Take a stroll through your local supermarket and you’ll undoubtedly find a growing section titled “Gluten-Free.” However, it was only a matter of years ago that those with celiac disease had trouble finding any gluten-free products at all. What’s happened over the last decade, and why is everyone suddenly clamoring for these gluten-less diets? While there is some validity to certain health claims, many doctors, researchers, and experts claim marketing and advertising is responsible for more of the craze than you may initially realize.
Based on today’s polls, it seems that one third of the population is very much aware of gluten and is trying to eliminate it from their diets. Thanks to this awareness, it’s turned into a multi-billion dollar industry for restaurants, grocers, and food processing plants.
A decade ago, gluten free foods consisted of rock-like breads and flavorless pasta, but all of that has changed too. Now you can enter any given store and find flavorful gluten-free doughnuts, pastries, and other snacks. “A quick search on Amazon.com brings up everything from gluten-free pancake mix and granola bars to “gluten-free” almond meal and lollipops,” says Julia Belluz, health contributor on Vox.com. “This offering is now growing even faster than vegetarian options.”
The larger selection of foods is a major contributor to the widespread popularity today. If the food doesn’t taste too bad, more people are willing to do it. But does it actually make a difference?
Celiac Is the Real Deal
For some, shunning gluten is just a fad. For those with celiac disease, it’s the real thing. “If you have celiac disease, eating gluten actually damages the small intestine,” says Mike Kamo, nutritionist contributor to Nutrition Secrets. “Contact with gluten for someone with celiac disease can be just as detrimental as E. coli is to stomachs.”
Celiac is an autoimmune disease that wears away at the lining of the small intestine. When left untreated, it can lead to Type 1 diabetes, multiple sclerosis, anemia, osteoporosis, infertility, epilepsy, intestinal cancers, and more. For these patients, even the tiniest crumb of gluten can lead to extreme gastrointestinal problems.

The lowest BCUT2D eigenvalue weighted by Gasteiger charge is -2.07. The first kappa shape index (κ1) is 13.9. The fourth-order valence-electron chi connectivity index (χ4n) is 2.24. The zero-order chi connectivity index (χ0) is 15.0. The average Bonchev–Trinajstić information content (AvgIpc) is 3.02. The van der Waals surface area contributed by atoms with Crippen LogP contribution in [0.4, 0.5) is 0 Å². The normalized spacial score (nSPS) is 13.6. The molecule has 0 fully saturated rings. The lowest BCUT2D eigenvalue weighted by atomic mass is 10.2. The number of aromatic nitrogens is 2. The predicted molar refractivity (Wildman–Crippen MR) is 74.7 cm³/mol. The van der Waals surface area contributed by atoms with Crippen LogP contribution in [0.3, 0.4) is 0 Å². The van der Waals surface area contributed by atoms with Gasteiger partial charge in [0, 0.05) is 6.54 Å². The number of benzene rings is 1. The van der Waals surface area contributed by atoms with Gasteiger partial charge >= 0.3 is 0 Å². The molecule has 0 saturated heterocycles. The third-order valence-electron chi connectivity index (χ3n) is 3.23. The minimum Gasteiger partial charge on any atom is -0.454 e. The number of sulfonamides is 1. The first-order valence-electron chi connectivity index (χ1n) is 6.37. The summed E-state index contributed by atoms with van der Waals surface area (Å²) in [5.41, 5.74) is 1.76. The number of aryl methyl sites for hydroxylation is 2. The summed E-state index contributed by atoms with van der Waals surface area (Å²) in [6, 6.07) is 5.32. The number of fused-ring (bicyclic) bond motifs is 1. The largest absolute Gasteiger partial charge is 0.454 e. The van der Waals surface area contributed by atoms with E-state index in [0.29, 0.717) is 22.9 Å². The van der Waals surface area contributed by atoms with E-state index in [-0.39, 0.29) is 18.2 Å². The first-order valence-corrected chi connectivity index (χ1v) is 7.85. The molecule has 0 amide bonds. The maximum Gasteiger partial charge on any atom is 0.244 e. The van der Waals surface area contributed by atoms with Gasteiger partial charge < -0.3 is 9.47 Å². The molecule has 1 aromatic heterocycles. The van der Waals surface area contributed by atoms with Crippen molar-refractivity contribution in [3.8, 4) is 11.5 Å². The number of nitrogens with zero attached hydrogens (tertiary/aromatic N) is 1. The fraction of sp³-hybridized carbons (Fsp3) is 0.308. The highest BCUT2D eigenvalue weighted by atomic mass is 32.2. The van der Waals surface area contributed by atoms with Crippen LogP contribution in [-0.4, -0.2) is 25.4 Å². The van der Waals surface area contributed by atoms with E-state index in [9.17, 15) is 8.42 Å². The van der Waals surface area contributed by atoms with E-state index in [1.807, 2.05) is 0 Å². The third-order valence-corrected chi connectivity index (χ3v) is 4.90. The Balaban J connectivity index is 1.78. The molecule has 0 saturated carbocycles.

The Gluten Craze
Celiac disease is the real deal, but far more people claim to have the illness than actually do. In fact, only one percent of the American population is officially diagnosed with celiac disease, which is a lot smaller than the 30 percent who say they are trying to avoid gluten. So does cutting gluten from the diet improve symptoms in those without celiac?
Dieticians and doctors are split on this one, and for good reason. There is very little scientific evidence to support it other than the fact that patients generally report better health and improved symptoms after cutting it out of their diet.
Holly Strawbridge of the Harvard Health Blog says, “A related condition called gluten sensitivity or non-celiac gluten sensitivity can generate symptoms similar to celiac disease but without the intestinal damage.”
This is one theory that many dieticians share. It’s true that some of the 30 percent of Americans who have cut the grain out of their diet do so to follow a fad or to lose weight, but findings show that the majority of these people have shown positive results. Patients without celiac disease who have cut gluten from their diet have reported improved symptoms with inflammation, gastrointestinal issues, stress and neurological reactions, reversed sudden weight gain, and more.
Whether or not cutting gluten from a diet is a placebo or not is still under debate, but it’s difficult for most doctors to ignore the improved symptoms in many of the patients. There is no guarantee that removing gluten is really the solution to those problems, but there is also no evidence to disprove that assumption.